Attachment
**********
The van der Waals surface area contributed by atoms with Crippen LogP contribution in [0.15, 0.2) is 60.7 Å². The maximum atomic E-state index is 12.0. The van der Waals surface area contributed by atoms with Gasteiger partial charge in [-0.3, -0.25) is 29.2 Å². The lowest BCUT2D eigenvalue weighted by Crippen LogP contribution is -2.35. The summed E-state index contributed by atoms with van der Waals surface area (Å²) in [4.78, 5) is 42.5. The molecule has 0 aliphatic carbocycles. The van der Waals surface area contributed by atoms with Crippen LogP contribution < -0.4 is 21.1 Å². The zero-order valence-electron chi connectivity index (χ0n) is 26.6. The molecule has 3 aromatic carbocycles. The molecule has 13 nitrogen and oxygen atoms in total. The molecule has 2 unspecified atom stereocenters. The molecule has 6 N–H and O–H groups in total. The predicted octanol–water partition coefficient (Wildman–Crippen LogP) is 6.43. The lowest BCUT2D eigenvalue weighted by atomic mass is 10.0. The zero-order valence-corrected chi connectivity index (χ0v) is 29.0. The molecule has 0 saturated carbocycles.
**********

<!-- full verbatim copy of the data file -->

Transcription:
The van der Waals surface area contributed by atoms with Crippen LogP contribution in [0.15, 0.2) is 60.7 Å². The maximum atomic E-state index is 12.0. The van der Waals surface area contributed by atoms with Gasteiger partial charge in [-0.3, -0.25) is 29.2 Å². The lowest BCUT2D eigenvalue weighted by Crippen LogP contribution is -2.35. The summed E-state index contributed by atoms with van der Waals surface area (Å²) in [4.78, 5) is 42.5. The molecule has 0 aliphatic carbocycles. The van der Waals surface area contributed by atoms with Crippen LogP contribution < -0.4 is 21.1 Å². The zero-order valence-electron chi connectivity index (χ0n) is 26.6. The molecule has 3 aromatic carbocycles. The molecule has 13 nitrogen and oxygen atoms in total. The molecule has 2 unspecified atom stereocenters. The molecule has 6 N–H and O–H groups in total. The predicted octanol–water partition coefficient (Wildman–Crippen LogP) is 6.43. The lowest BCUT2D eigenvalue weighted by atomic mass is 10.0. The zero-order valence-corrected chi connectivity index (χ0v) is 29.0. The molecule has 0 saturated carbocycles.